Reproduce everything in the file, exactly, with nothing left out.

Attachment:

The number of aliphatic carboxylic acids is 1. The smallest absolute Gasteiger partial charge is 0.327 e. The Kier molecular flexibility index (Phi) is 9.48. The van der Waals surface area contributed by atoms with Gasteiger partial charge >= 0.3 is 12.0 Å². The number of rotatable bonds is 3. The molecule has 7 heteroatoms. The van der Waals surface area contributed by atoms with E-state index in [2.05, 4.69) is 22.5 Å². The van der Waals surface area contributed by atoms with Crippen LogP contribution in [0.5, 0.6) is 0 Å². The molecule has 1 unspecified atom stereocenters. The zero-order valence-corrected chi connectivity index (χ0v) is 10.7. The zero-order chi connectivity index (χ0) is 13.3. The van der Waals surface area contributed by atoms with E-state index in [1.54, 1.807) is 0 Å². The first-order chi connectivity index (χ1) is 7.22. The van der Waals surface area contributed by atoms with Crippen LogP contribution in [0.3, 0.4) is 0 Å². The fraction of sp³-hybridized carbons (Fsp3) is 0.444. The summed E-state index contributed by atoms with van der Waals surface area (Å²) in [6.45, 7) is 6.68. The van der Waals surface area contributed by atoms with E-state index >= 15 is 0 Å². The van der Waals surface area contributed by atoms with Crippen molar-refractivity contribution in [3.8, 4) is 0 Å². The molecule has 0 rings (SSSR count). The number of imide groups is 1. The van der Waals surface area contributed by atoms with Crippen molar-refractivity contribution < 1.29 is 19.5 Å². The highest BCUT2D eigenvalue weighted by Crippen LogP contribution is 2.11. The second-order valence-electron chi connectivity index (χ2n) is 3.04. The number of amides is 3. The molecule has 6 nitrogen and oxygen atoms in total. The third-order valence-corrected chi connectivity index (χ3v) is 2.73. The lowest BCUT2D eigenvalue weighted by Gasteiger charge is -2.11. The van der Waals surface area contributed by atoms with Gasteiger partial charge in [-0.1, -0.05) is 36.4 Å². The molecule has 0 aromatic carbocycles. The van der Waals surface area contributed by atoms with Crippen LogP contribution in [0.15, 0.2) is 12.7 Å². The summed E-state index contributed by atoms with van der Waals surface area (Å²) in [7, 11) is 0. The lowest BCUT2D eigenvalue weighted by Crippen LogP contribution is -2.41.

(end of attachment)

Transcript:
The number of aliphatic carboxylic acids is 1. The smallest absolute Gasteiger partial charge is 0.327 e. The Kier molecular flexibility index (Phi) is 9.48. The van der Waals surface area contributed by atoms with Gasteiger partial charge >= 0.3 is 12.0 Å². The number of rotatable bonds is 3. The molecule has 7 heteroatoms. The van der Waals surface area contributed by atoms with E-state index in [2.05, 4.69) is 22.5 Å². The van der Waals surface area contributed by atoms with Crippen LogP contribution in [0.5, 0.6) is 0 Å². The molecule has 1 unspecified atom stereocenters. The zero-order valence-corrected chi connectivity index (χ0v) is 10.7. The zero-order chi connectivity index (χ0) is 13.3. The van der Waals surface area contributed by atoms with E-state index in [1.54, 1.807) is 0 Å². The first-order chi connectivity index (χ1) is 7.22. The van der Waals surface area contributed by atoms with Crippen LogP contribution in [0.3, 0.4) is 0 Å². The fraction of sp³-hybridized carbons (Fsp3) is 0.444. The summed E-state index contributed by atoms with van der Waals surface area (Å²) in [6.45, 7) is 6.68. The van der Waals surface area contributed by atoms with E-state index >= 15 is 0 Å². The van der Waals surface area contributed by atoms with Crippen molar-refractivity contribution in [3.8, 4) is 0 Å². The molecule has 0 rings (SSSR count). The number of imide groups is 1. The van der Waals surface area contributed by atoms with Crippen molar-refractivity contribution < 1.29 is 19.5 Å². The highest BCUT2D eigenvalue weighted by Crippen LogP contribution is 2.11. The second-order valence-electron chi connectivity index (χ2n) is 3.04. The number of amides is 3. The molecule has 6 nitrogen and oxygen atoms in total. The third-order valence-corrected chi connectivity index (χ3v) is 2.73. The lowest BCUT2D eigenvalue weighted by Gasteiger charge is -2.11. The van der Waals surface area contributed by atoms with Gasteiger partial charge in [-0.1, -0.05) is 36.4 Å². The molecule has 0 aromatic carbocycles. The van der Waals surface area contributed by atoms with Crippen LogP contribution in [0.15, 0.2) is 12.7 Å². The summed E-state index contributed by atoms with van der Waals surface area (Å²) in [7, 11) is 0. The lowest BCUT2D eigenvalue weighted by Crippen LogP contribution is -2.41.